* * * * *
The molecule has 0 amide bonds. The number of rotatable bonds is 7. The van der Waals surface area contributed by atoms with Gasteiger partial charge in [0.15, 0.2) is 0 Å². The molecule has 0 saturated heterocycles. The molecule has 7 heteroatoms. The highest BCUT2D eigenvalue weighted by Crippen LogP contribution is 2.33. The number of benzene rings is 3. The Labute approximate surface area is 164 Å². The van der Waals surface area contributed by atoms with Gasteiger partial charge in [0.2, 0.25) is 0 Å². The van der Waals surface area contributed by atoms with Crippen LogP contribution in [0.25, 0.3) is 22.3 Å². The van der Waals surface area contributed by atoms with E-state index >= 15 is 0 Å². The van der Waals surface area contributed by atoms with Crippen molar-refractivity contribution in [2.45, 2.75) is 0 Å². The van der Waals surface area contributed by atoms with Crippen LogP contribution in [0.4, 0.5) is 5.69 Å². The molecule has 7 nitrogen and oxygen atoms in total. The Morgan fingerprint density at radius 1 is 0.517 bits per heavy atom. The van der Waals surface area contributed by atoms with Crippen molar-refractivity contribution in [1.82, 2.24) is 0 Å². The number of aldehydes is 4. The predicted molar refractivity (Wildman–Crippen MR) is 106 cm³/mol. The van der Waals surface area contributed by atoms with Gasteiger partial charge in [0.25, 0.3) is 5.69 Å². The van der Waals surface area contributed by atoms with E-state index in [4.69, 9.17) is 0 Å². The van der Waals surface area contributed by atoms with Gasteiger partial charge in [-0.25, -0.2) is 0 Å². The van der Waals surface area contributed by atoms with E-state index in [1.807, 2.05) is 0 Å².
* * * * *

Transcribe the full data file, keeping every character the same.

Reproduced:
The molecule has 0 amide bonds. The number of rotatable bonds is 7. The van der Waals surface area contributed by atoms with Gasteiger partial charge in [0.15, 0.2) is 0 Å². The molecule has 0 saturated heterocycles. The molecule has 7 heteroatoms. The highest BCUT2D eigenvalue weighted by Crippen LogP contribution is 2.33. The number of benzene rings is 3. The Labute approximate surface area is 164 Å². The van der Waals surface area contributed by atoms with Gasteiger partial charge in [0.2, 0.25) is 0 Å². The van der Waals surface area contributed by atoms with Crippen LogP contribution in [0.25, 0.3) is 22.3 Å². The van der Waals surface area contributed by atoms with E-state index >= 15 is 0 Å². The van der Waals surface area contributed by atoms with Crippen molar-refractivity contribution in [2.45, 2.75) is 0 Å². The van der Waals surface area contributed by atoms with Crippen LogP contribution in [0.4, 0.5) is 5.69 Å². The molecule has 7 nitrogen and oxygen atoms in total. The Morgan fingerprint density at radius 1 is 0.517 bits per heavy atom. The van der Waals surface area contributed by atoms with Crippen molar-refractivity contribution in [1.82, 2.24) is 0 Å². The number of aldehydes is 4. The predicted molar refractivity (Wildman–Crippen MR) is 106 cm³/mol. The van der Waals surface area contributed by atoms with Gasteiger partial charge in [0.25, 0.3) is 5.69 Å². The van der Waals surface area contributed by atoms with E-state index in [4.69, 9.17) is 0 Å². The van der Waals surface area contributed by atoms with Gasteiger partial charge in [-0.25, -0.2) is 0 Å². The van der Waals surface area contributed by atoms with E-state index in [1.807, 2.05) is 0 Å².